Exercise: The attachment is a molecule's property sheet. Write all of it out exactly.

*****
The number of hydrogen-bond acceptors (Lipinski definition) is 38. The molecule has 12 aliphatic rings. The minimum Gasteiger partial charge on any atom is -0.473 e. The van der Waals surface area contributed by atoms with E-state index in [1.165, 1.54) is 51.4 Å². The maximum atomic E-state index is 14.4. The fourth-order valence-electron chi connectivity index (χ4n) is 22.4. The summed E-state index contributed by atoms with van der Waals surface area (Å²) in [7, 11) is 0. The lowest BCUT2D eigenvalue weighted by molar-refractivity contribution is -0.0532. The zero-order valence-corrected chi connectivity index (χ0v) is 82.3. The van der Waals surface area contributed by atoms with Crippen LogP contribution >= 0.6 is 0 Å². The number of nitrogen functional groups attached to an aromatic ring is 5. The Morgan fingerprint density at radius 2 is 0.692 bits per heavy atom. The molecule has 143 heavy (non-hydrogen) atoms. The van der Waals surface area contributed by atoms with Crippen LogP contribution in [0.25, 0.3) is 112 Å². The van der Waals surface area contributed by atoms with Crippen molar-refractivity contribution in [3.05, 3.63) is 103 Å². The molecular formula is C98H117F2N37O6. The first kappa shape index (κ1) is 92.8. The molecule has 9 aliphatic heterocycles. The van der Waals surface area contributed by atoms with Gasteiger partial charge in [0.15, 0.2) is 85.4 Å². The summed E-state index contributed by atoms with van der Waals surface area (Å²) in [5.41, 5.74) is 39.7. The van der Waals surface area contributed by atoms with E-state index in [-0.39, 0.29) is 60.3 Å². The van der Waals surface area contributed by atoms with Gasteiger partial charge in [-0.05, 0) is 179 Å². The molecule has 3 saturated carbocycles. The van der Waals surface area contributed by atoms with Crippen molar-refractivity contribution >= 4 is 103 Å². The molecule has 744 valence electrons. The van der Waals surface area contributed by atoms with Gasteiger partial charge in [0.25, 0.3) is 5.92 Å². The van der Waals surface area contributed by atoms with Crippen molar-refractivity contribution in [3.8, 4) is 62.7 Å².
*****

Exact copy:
The number of hydrogen-bond acceptors (Lipinski definition) is 38. The molecule has 12 aliphatic rings. The minimum Gasteiger partial charge on any atom is -0.473 e. The van der Waals surface area contributed by atoms with E-state index in [1.165, 1.54) is 51.4 Å². The maximum atomic E-state index is 14.4. The fourth-order valence-electron chi connectivity index (χ4n) is 22.4. The summed E-state index contributed by atoms with van der Waals surface area (Å²) in [7, 11) is 0. The lowest BCUT2D eigenvalue weighted by molar-refractivity contribution is -0.0532. The zero-order valence-corrected chi connectivity index (χ0v) is 82.3. The van der Waals surface area contributed by atoms with Crippen LogP contribution >= 0.6 is 0 Å². The number of nitrogen functional groups attached to an aromatic ring is 5. The Morgan fingerprint density at radius 2 is 0.692 bits per heavy atom. The molecule has 143 heavy (non-hydrogen) atoms. The van der Waals surface area contributed by atoms with Crippen LogP contribution in [0.25, 0.3) is 112 Å². The van der Waals surface area contributed by atoms with Crippen molar-refractivity contribution in [3.05, 3.63) is 103 Å². The molecular formula is C98H117F2N37O6. The first kappa shape index (κ1) is 92.8. The molecule has 9 aliphatic heterocycles. The van der Waals surface area contributed by atoms with Gasteiger partial charge in [0.15, 0.2) is 85.4 Å². The summed E-state index contributed by atoms with van der Waals surface area (Å²) in [5.41, 5.74) is 39.7. The van der Waals surface area contributed by atoms with E-state index in [-0.39, 0.29) is 60.3 Å². The van der Waals surface area contributed by atoms with Gasteiger partial charge in [-0.05, 0) is 179 Å². The molecule has 3 saturated carbocycles. The van der Waals surface area contributed by atoms with Crippen molar-refractivity contribution >= 4 is 103 Å². The molecule has 744 valence electrons. The van der Waals surface area contributed by atoms with Gasteiger partial charge in [0.25, 0.3) is 5.92 Å². The van der Waals surface area contributed by atoms with Crippen molar-refractivity contribution in [3.8, 4) is 62.7 Å².